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This Friday's edition of Kommersant discusses the unprecedented decision made by a court in Kalmykia regarding the case of William 'Bill' Browder, whose employee, Sergei Manitsky, died in a Moscow prison after having uncovered large-scale tax fraud from the Russian state sanctioned and carried out by Russian officials.
The court in Kalmykia has accepted the suit put forward against Browder by state tax investigators, resuming bankruptcy proceedings against Browder's Russian company Dalnyaya Step. 'New developments' is the reason cited for this decision. According to Kommersant, these latest developments involve a case recently brought against former directors of the company belonging to Bill Browder and Ivan Cherkasov by the Russian Interior Ministry. Browder and Cherkasov are suspected of deliberately bankrupting the company and illegally withdrawing its assets, including more than 37.5 million Gazprom shares. Browder has been involved in a number of other legal cases brought against him, including tax evasion for which he was sentenced in absentia to nine years imprisonment in 2013.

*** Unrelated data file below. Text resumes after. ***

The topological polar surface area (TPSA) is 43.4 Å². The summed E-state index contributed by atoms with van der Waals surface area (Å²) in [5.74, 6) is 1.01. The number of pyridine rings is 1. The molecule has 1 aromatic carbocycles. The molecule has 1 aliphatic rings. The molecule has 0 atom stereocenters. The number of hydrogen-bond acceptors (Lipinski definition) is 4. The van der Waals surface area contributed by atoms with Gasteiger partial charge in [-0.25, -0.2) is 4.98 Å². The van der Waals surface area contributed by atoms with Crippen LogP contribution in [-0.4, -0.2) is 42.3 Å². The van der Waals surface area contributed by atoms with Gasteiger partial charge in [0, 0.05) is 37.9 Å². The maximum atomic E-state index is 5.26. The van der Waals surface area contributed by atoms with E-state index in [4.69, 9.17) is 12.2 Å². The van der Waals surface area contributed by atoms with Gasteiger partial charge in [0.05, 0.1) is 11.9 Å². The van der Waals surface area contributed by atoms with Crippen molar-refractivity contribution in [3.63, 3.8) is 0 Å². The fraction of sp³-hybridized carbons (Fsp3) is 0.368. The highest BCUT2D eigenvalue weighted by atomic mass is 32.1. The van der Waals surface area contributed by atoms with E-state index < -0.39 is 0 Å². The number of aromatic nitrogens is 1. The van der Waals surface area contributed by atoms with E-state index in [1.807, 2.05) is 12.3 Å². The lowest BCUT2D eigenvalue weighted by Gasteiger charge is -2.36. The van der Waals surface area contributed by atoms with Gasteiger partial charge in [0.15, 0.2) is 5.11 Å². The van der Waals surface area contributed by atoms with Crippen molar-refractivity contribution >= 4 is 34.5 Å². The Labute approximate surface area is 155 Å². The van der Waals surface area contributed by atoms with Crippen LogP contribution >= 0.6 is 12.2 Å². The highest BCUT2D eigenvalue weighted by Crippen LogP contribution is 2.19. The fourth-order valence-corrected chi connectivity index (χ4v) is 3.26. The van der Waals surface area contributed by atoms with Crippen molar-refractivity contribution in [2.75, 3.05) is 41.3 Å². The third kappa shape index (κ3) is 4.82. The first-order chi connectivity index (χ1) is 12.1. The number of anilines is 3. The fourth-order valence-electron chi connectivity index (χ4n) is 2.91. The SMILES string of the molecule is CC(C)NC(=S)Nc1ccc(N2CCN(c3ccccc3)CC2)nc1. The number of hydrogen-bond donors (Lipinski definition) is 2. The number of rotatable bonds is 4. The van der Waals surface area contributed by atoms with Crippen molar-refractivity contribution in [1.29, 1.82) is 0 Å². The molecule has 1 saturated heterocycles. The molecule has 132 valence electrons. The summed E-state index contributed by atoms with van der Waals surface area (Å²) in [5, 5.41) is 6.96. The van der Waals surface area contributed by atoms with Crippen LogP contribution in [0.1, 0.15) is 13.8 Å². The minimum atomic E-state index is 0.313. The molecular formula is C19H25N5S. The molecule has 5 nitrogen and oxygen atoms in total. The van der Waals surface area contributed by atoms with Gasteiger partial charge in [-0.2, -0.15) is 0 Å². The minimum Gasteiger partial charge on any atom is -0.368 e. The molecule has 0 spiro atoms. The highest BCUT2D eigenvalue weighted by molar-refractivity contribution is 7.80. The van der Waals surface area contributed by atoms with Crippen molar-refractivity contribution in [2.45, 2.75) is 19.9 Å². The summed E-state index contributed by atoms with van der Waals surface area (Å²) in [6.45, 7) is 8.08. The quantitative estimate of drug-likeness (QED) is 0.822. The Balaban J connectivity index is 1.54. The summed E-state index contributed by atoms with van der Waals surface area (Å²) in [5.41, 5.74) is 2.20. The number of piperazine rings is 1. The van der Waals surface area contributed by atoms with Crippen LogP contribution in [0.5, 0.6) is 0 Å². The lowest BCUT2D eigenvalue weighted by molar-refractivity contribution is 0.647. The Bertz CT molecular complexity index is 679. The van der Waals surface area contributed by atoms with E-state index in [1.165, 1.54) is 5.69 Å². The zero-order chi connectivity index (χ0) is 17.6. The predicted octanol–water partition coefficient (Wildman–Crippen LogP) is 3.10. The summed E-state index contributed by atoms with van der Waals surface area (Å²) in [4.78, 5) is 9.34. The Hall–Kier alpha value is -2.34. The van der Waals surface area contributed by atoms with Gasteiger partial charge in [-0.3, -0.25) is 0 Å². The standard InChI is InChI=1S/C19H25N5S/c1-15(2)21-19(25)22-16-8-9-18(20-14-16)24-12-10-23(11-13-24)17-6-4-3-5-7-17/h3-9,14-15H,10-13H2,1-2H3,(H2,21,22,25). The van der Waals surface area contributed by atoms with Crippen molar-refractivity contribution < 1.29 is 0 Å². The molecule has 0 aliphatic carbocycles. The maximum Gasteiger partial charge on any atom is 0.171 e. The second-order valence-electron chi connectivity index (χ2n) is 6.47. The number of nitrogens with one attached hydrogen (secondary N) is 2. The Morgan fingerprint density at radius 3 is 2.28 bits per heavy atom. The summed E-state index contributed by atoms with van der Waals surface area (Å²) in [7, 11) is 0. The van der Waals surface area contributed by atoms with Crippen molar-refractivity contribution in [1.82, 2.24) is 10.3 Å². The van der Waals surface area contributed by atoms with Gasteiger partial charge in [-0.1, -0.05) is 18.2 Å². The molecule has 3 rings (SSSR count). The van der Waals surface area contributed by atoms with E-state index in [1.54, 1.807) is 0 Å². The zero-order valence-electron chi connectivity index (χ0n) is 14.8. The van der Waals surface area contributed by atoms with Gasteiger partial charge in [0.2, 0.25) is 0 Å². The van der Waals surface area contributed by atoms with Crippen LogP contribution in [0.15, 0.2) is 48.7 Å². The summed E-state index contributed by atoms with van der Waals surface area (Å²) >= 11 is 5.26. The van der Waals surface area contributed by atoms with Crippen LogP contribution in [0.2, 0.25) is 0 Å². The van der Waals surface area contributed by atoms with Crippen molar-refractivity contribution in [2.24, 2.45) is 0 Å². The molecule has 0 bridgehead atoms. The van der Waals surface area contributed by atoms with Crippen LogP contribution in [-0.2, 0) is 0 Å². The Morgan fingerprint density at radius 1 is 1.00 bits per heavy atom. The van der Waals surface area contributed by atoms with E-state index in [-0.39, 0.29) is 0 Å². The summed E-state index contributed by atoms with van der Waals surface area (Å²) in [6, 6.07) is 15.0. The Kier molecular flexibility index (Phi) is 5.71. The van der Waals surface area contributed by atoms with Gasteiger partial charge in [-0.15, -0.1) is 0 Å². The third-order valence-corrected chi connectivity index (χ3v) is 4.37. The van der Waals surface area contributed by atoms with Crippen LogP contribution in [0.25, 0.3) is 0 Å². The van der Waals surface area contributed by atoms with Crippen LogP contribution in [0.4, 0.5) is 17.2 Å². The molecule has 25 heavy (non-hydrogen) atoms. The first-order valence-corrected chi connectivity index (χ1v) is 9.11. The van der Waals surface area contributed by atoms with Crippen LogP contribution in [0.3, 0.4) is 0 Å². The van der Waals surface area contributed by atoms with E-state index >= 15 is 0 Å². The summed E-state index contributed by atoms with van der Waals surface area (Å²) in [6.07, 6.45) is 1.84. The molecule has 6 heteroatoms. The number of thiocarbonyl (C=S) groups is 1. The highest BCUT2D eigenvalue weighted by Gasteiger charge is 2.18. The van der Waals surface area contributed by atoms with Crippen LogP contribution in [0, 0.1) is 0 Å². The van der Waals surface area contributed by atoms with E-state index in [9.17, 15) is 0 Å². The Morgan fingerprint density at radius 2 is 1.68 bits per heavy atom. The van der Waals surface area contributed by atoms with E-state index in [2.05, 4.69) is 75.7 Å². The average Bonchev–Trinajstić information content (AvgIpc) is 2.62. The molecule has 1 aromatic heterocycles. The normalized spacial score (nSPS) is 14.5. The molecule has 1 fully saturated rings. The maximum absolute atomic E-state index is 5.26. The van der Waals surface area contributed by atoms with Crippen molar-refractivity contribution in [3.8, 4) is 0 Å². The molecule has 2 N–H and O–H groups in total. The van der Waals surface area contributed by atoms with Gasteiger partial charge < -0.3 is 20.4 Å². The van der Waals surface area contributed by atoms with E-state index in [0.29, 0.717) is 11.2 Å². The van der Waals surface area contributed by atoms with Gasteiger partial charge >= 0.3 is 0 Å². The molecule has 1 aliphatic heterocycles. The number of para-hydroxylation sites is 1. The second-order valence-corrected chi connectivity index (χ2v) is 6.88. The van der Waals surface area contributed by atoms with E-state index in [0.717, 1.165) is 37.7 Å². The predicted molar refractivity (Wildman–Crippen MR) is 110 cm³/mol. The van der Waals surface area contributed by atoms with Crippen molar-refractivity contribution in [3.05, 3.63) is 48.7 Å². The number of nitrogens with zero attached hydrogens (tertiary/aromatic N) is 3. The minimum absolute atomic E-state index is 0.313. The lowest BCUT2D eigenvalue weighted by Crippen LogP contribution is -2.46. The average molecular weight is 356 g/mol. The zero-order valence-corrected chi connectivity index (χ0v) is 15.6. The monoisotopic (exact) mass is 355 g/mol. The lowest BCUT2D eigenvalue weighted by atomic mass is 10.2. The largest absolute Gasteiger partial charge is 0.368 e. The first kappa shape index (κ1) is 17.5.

Kommersant also reports on the impact of Russia's economic difficulties on state budget planning for 2016-2017, with indexed wages being frozen for state employees next year, and indexed pensions frozen for 2017.
Meanwhile, RBK takes a look at crisis tourism in Russia, conducting its own investigation into which countries Russians can visit on their holidays during trying economic times without going broke. Due to the collapse of the rouble, many Russians can no longer afford to travel abroad. According to RBK, though, there are still options available to Russian tourists, including Belarus, Ukraine, Turkey, Malawi, Columbia and Brazil.
Finally, Nezavisimaya Gazeta discusses the alarming build-up of Russian military forces on the Ukrainian border. According to the newspaper, the Russian Defence Ministry intends to set up a base near the Valuek Belgorod region, on the border with Luhansk and Kharkiv.
Megaline has already been selected as a contractor. The newspaper also notes that, based on the tender specifications, it seems that they are planning to use the base to hold either mechanised infantry or tank brigades and maybe also army aviation infrastructure (military transport and attack helicopters).
According to the newspaper, Russia is also looking to Belarus as it seeks to bolster its military power. Last week, Prime Minister Dmitri Medvedev announced that, in the near future, Russia will establish an air base in Belarus. A Russian military squadron is already on the ground in Belarus, but the newspaper suggests a much larger Russian presence can be expected in the country in the very near future.